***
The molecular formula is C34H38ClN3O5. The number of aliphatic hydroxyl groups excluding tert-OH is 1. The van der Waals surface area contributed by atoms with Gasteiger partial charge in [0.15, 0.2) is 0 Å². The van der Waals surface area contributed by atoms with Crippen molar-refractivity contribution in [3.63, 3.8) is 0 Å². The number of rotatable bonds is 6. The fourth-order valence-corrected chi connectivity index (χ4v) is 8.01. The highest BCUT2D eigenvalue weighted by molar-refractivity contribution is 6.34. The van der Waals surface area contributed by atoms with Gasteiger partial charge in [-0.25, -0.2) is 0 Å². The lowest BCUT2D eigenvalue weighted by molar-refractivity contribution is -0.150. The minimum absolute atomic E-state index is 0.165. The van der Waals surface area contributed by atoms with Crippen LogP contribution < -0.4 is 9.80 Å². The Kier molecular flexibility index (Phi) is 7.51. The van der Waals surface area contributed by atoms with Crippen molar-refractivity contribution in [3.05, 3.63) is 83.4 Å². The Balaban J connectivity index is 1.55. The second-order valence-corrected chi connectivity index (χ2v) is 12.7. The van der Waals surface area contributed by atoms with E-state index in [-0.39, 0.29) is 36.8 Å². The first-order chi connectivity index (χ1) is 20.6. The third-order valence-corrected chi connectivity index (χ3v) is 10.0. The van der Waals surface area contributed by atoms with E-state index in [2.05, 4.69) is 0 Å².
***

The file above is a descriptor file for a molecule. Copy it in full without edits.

The molecular formula is C34H38ClN3O5. The number of aliphatic hydroxyl groups excluding tert-OH is 1. The van der Waals surface area contributed by atoms with Gasteiger partial charge in [0.15, 0.2) is 0 Å². The van der Waals surface area contributed by atoms with Crippen molar-refractivity contribution in [3.63, 3.8) is 0 Å². The number of rotatable bonds is 6. The fourth-order valence-corrected chi connectivity index (χ4v) is 8.01. The highest BCUT2D eigenvalue weighted by molar-refractivity contribution is 6.34. The van der Waals surface area contributed by atoms with Gasteiger partial charge in [-0.25, -0.2) is 0 Å². The lowest BCUT2D eigenvalue weighted by molar-refractivity contribution is -0.150. The minimum absolute atomic E-state index is 0.165. The van der Waals surface area contributed by atoms with Crippen LogP contribution < -0.4 is 9.80 Å². The Kier molecular flexibility index (Phi) is 7.51. The van der Waals surface area contributed by atoms with Crippen molar-refractivity contribution in [3.05, 3.63) is 83.4 Å². The Balaban J connectivity index is 1.55. The second-order valence-corrected chi connectivity index (χ2v) is 12.7. The van der Waals surface area contributed by atoms with E-state index in [-0.39, 0.29) is 36.8 Å². The first-order chi connectivity index (χ1) is 20.6. The third-order valence-corrected chi connectivity index (χ3v) is 10.0. The van der Waals surface area contributed by atoms with E-state index in [2.05, 4.69) is 0 Å².